We send messages to people in ways we may not even think of. You must be cognoscente of the things you do, as the people around us are receiving messages through these non-verbal communication clues.
I’m sure you’ve already heard about standing with your arms crossed and how that can make people feel that you are closed off to them, but have you thought about these other forms of non-verbal communication?
For instance, if you are constantly shutting your door to your office, your colleagues may view this as you are not open to communication. What about not speaking at all (silence)? If you are not communicating at all, you may be coming across as disinterested. The same feeling comes from your eyes focusing on someone or something else. Lastly, the tone in your voice, your inflection and/or how quickly you are speaking are all forms of communication outside of the spoken word itself.
While we may view these non-verbal ways of communication as barriers, they are merely just factors we need to be aware of when we are trying to communicate with one another.
So what are barriers to communication we might face?
Clearly cultural differences create a barrier that might be hard to overcome. Gender differences, speaking a different language and vocabulary, the actual words themselves can impact how effective our communication is with each other. So what happens when we face one of these barriers? How do we get the conversation “back on track”?
You must first recognize that you are off track. This could possibly be the hardest step in the process.
Once you see that your communication has reached a barrier, it is time to follow a few steps.
Step 1: Create a safe environment. If the person(s) you are communicating with feel uncomfortable, it will be almost impossible to return to having an effective conversation.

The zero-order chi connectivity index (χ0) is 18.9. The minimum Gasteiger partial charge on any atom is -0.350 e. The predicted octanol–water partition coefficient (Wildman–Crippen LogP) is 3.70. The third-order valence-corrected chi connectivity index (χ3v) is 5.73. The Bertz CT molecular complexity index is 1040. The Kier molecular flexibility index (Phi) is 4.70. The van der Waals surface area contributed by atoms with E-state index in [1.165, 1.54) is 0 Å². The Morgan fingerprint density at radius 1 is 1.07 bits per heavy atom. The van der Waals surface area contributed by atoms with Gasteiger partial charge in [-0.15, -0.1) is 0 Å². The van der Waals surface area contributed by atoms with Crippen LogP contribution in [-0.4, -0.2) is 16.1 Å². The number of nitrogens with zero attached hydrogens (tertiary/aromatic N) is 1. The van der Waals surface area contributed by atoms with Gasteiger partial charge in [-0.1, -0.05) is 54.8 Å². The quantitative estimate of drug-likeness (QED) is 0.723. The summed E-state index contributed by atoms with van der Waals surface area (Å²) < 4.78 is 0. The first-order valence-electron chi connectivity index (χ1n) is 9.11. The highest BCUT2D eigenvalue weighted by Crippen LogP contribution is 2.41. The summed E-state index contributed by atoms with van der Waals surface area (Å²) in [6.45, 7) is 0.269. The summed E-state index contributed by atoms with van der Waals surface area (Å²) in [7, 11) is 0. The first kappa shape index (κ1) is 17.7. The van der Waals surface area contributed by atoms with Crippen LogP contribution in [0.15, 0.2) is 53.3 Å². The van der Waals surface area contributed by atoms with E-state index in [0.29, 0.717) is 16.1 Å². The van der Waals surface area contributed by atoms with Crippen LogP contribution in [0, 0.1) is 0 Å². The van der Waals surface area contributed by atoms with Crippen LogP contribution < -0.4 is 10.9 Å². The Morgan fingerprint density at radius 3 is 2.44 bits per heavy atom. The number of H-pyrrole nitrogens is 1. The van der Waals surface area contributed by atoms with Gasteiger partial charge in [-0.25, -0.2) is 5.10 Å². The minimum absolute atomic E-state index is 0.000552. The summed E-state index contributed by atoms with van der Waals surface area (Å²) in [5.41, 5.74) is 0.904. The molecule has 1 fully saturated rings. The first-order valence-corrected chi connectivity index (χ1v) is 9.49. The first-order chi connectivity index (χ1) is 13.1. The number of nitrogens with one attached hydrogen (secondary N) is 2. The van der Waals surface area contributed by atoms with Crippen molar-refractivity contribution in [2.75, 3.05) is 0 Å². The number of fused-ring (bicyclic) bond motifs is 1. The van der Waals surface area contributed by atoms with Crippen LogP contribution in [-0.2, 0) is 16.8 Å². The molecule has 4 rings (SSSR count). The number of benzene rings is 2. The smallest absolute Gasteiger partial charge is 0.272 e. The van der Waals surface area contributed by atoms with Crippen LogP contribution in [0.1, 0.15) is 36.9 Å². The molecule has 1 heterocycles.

Step 2: Share with your colleague that you feel you are off track.
Step 3: Don’t ignore having this conversation. While you may consider it difficult, navigating these conversations can help to make others feel more comfortable.
Step 4: Go back to the objective(s). This step is pretty self-explanatory.
Step 5: Accept responsibility for what went wrong. You have to understand that even if you feel like it was their filters that caused your communication train to derail, you played a factor too. You have to prepare for these communication barriers and take responsibility for why the communication fails if you are not adequately prepared.
Step 6: Be specific. Now is not the time to “beat around the bush” so to speak. If your train has already derailed, you have to commit to getting it back on track. This means…be specific.
Step 7: Don’t blame or throw stones. Frankly, this will get you nowhere – fast! People get defensive when they feel blamed and at that point, the conversation is over.
Step 8: Deal with the root of the problem, not the symptom. To tackle this step, you must first understand what I mean by the root of the problem versus the symptom. For instance, if your colleague always takes a long time getting things done, you might assume that the root of the problem is time management for them. Perhaps it is, but maybe it’s not. Maybe this is just a symptom of the root problem, which is they actually are being given more work than one person can handle.
Step 9: Watch for signs that you are not handling the conversation well. Does the person appear to be defensive? Do they not seem to understand? Are they talking about something completely unrelated? These, among many more, are signs that you might need to re-think what you are saying.
Step 10: It’s not what you say, it’s how you say it. I know you’ve heard this before. This relates to the inflection we discussed earlier. A whole lot of communication is received in the tone of voice, words used and body language we use when saying it. Saying “I understand” means something entirely different if your arms are crossed and it’s spoken with an attitude in your voice than it would if you looked a person in the eye and sounded sincere. In all relationships, communication is very much dependent on so many moving factors. You must be careful about how you come across to someone. There’s another example of those non-verbal communication cues.
George Bernard Shaw said, “the single biggest problem in communication is the illusion that it has taken place”.
I will second that. As I have tried to explain here, there are many factors that might leave us feeling like we communicated one message, while the receiver got something completely different.
- Does this mean we still communicated?
- Did they leave with the message right?
- But was it the message you intended for them to leave with?
Effective communication is a complex formula that changes per situation and for each person, we talk with, but once we learn the basics we can factor this formula into any conversation. Happy communicating!